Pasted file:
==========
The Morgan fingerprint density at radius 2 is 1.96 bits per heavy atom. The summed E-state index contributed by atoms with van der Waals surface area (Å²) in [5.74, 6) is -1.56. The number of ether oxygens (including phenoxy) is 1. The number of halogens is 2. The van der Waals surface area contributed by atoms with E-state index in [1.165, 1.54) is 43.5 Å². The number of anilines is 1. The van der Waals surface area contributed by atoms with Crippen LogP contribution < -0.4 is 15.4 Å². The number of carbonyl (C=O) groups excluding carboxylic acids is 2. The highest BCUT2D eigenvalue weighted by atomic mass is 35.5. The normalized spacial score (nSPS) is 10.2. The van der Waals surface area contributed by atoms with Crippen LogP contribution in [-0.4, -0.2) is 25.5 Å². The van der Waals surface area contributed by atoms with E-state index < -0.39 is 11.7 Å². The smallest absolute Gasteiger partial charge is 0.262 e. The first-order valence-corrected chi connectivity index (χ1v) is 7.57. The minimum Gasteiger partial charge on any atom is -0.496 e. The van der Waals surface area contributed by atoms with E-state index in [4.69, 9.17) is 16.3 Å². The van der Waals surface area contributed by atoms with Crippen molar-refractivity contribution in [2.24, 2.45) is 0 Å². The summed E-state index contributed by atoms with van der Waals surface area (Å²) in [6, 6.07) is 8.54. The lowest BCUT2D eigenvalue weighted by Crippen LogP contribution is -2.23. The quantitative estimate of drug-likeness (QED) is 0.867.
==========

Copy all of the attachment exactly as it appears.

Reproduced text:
The Morgan fingerprint density at radius 2 is 1.96 bits per heavy atom. The summed E-state index contributed by atoms with van der Waals surface area (Å²) in [5.74, 6) is -1.56. The number of ether oxygens (including phenoxy) is 1. The number of halogens is 2. The van der Waals surface area contributed by atoms with E-state index in [1.165, 1.54) is 43.5 Å². The number of anilines is 1. The van der Waals surface area contributed by atoms with Crippen LogP contribution < -0.4 is 15.4 Å². The number of carbonyl (C=O) groups excluding carboxylic acids is 2. The highest BCUT2D eigenvalue weighted by atomic mass is 35.5. The normalized spacial score (nSPS) is 10.2. The van der Waals surface area contributed by atoms with Crippen LogP contribution in [-0.4, -0.2) is 25.5 Å². The van der Waals surface area contributed by atoms with E-state index < -0.39 is 11.7 Å². The smallest absolute Gasteiger partial charge is 0.262 e. The first-order valence-corrected chi connectivity index (χ1v) is 7.57. The minimum Gasteiger partial charge on any atom is -0.496 e. The van der Waals surface area contributed by atoms with E-state index in [4.69, 9.17) is 16.3 Å². The van der Waals surface area contributed by atoms with Crippen molar-refractivity contribution in [2.24, 2.45) is 0 Å². The summed E-state index contributed by atoms with van der Waals surface area (Å²) in [6, 6.07) is 8.54. The lowest BCUT2D eigenvalue weighted by Crippen LogP contribution is -2.23. The quantitative estimate of drug-likeness (QED) is 0.867.